Speculation about a “Facebook phone” sparked almost as soon as the media invites hit inboxes, giving new life to a very persistent rumor. Facebook chief executive Mark Zuckerberg has made it clear in the past that he’s not interested in manufacturing a phone, but the company has worked with HTC in the past to bring a Facebook-integrated phone to the market, the HTC Status. The Status, released in 2011, had a dedicated Facebook button to get to the network fast and a full QWERTY keyboard for easy updating, but didn’t take off with Facebook users.
Most analysts are expecting to see a similar partnership from Facebook Thursday, though with a much stronger software focus. The company is expected to announce that its network can be integrated into the home screen of Android phones — making it even easier to send updates, post pictures and share information to the network directly from mobile phones.
Mobile has been a main focus for the social network, particularly as its audience has shifted from accessing the site on their desktops and laptops to sharing with their friends on their smartphones. With suspicion that Facebook is losing its cool factor among teenage users, the company is wise to make it easy to access its site on the devices young people use the most to keep its growth going.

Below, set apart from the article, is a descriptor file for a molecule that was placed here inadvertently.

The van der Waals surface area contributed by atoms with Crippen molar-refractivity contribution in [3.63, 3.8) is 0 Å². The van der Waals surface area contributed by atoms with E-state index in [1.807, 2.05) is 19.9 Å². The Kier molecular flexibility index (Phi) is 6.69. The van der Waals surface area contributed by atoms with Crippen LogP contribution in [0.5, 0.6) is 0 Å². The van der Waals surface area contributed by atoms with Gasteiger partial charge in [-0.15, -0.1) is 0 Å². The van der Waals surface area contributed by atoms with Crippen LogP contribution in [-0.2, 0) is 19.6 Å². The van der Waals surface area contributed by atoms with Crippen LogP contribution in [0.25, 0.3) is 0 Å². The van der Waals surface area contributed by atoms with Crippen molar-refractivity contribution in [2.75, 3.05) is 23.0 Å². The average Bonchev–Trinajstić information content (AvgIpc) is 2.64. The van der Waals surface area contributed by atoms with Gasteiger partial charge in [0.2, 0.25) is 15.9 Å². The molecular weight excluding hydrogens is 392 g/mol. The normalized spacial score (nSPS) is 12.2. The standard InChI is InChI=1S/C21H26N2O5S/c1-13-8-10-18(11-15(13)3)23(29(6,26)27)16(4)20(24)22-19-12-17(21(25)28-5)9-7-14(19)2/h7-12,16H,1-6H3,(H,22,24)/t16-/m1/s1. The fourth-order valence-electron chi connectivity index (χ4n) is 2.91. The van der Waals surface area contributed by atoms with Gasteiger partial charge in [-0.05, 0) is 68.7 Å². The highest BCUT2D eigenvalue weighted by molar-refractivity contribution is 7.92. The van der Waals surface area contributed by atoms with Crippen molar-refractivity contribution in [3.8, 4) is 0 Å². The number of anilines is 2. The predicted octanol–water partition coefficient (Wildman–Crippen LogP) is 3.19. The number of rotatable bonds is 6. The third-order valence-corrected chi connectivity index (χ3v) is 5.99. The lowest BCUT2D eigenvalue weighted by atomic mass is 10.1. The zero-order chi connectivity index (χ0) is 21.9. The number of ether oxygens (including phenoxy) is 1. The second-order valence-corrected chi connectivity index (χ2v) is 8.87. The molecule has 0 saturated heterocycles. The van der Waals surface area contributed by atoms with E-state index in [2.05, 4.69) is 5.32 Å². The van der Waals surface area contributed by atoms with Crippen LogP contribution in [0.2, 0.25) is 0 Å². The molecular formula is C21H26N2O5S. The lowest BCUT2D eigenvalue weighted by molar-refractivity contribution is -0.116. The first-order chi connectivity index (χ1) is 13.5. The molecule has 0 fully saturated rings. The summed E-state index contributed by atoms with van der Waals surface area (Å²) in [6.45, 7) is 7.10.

In a note sent ahead of the launch, Analysys Mason analysts Ronan de Renesse and Stephen Sale said that becoming “native” to popular phone models gives Facebook a key way to get users to spend even more time with the network.
Apps that come already installed on users’ phones at the time of purchase, they said, make up two-thirds of daily smartphone use, meaning Facebook’s integration could spell much more mobile traffic for the company. Plus, analysts said, Facebook will be in good shape if it can somehow get its existing messaging and Internet calling services to replace or act with the core messaging and call functions on a normal smartphone.
Reports are somewhat mixed when it comes to speculating which phones will get the deep integration. The New York Times reported that HTC would again be Facebook’s phone partner, citing two unnamed “people briefed on the announcement,” and adding that core features such as the phone’s camera would be built around Facebook’s network.
The Wall Street Journal reported, however, that while HTC may be Facebook’s first partner it certainly won’t be its last. According to an unnamed “person briefed on the matter,” the social network is planning to make the integration available to all Android makers somewhere down the road.
As for what the Facebook integration will actually look like, 9to5Google posted “leaked” images of the user interface, saying that the design has a “minimalist aesthetic” and a heavy “focus on full-screen photography.” Users will be able to link to Facebook functions such as messaging and Instagram from most of the phone’s menus, the report said, meaning that users shouldn’t have to fire up Facebook’s app that often. 9to5Google also reported that the phone may be called HTC First — a name that ties nicely to the smartphone maker’s flagship phone of the season, the One.
(Washington Post Co. chairman and chief executive Donald E. Graham is a member of Facebook’s board of directors.)